One of the first steps in constructing a digital humanities project is to define your strategy and project scope. This week in our creating history and new media class we had a great discussion about a topic most of the class had not really considered, what I would call project management in the digital humanities. Our discussion centered on two books, Communicating Design: Developing Web Site Documentation for Design and Planning and The Elements of User Experience: User-Centered Design for the Web. Both books tell roughly the same sort of story, Communicating Design focusing more on working as part of a team and Elements focusing more on the conceptual layers involved in a digital project. Both proved to be invaluable assets to our conversation.
The books hit home two central points for digital humanists. First, although both books are effectively about making websites the first two thirds of each book has nothing to do with (what I sense most folks think web design is about) laying out content on pages. This brings us to the second crucial point in both the books. That part of the books that isn’t about laying out content is all about users, your hypothetical users; What do they need/want? Why would they come to you instead of some other project? And a slew of other fundamental questions.
The class assignment for this week dovetails quite nicely with this set of readings. Each group’s goal was to set out their projects strategy and scope, a document fundamentally grounded in the first two thirds of these books. I have posted our groups scope and timeline below. Jim Safley and I drafted it through a Google doc. I posted some language left over from a grant application I had worked on last semester and edited it down a bit to something I thought would better fit our time constraints (little) and our funding (none). Over the last week or two Jim and went back and forth editing the doc and the timeline to refnie our conception of the project.
Strategy and Scope: Playing History
A flurry of interest has arisen around the potential of digital games, simulations and interactives to promote humanities learning, spurred in part by a growing body of research on the value of educational games. Foundations and universities have invested millions of dollars into developing these games, yet many are built, tested, and promptly shelved, played by only a handful of students during the pilot testing phase.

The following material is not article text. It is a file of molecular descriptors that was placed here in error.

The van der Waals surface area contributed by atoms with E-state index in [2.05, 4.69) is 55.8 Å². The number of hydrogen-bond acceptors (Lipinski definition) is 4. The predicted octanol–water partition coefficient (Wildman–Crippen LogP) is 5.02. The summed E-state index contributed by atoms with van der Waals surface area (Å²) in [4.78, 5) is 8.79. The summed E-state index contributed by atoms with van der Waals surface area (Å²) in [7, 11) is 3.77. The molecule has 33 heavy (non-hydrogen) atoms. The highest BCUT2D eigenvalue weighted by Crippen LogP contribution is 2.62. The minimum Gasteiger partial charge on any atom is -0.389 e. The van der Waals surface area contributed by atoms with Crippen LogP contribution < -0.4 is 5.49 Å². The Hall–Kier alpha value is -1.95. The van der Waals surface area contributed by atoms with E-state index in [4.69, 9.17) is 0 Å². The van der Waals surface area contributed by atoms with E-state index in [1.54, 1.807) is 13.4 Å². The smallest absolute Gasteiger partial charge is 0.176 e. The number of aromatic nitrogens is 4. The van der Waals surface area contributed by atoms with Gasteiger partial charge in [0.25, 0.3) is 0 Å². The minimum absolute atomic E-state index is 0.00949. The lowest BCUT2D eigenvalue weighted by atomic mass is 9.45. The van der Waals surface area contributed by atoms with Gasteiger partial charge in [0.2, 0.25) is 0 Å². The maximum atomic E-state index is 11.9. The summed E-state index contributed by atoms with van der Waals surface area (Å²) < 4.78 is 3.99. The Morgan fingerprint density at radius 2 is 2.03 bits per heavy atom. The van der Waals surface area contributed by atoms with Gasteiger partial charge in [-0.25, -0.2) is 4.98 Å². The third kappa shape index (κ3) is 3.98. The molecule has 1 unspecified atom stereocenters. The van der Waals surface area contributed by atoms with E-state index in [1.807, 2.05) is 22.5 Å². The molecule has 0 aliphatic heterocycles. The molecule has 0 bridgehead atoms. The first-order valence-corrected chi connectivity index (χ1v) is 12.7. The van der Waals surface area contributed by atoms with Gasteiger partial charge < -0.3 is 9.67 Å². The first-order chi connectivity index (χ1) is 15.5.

There is no comprehensive directory to connect teachers with these resources. If high quality educational games, grounded in current academic knowledge and at the forefront of the digital technologies, are to reach teachers and their students, there is a clear need to build a collaborative directory for sharing information.
Playing History offers a chance for the humanities to take the lead in integrating educational games in the classroom. The project team will aggregate information on approximately 30 games that are currently available online. We will make these resources available to teachers and students through Omeka, a standards based, open-source web publishing platform.
The resulting website will allow teachers to search by time period and historical keywords, helping them to integrate the games into their lesson plans. Together, these efforts will lay the foundation for a communal directory, offering teachers a place to review games, attach lesson ideas, and eventually add additional games.
Through development of this collaborative directory the project will begin to shed light on the best approaches for developing future education web community projects as well as insight into the state of historical games and simulations available to educators.
It is unfortunate that so much money is invested toward developing educational games but they are largely unknown to the teachers who could put them directly into use. With a comparatively small investment in Playing History, we can create a single place for teachers, historians, and educational researchers to find, evaluate, and use the highest quality games.
Playing History Work Plan
2/09, Create “game” data schema (see Appendix)
3/02, Install and modify omeka, map schema to Dublin Core, create “game” item type
3/11, 10 game sample set added
3/23, Sitemap and wireframes
4/06, Design rationale
4/20, XHTML/CSS mockups
4/27, GuestLogin plugin and RateReview plugin
5/03, Additional 20 games added to repository
5/04, Final Project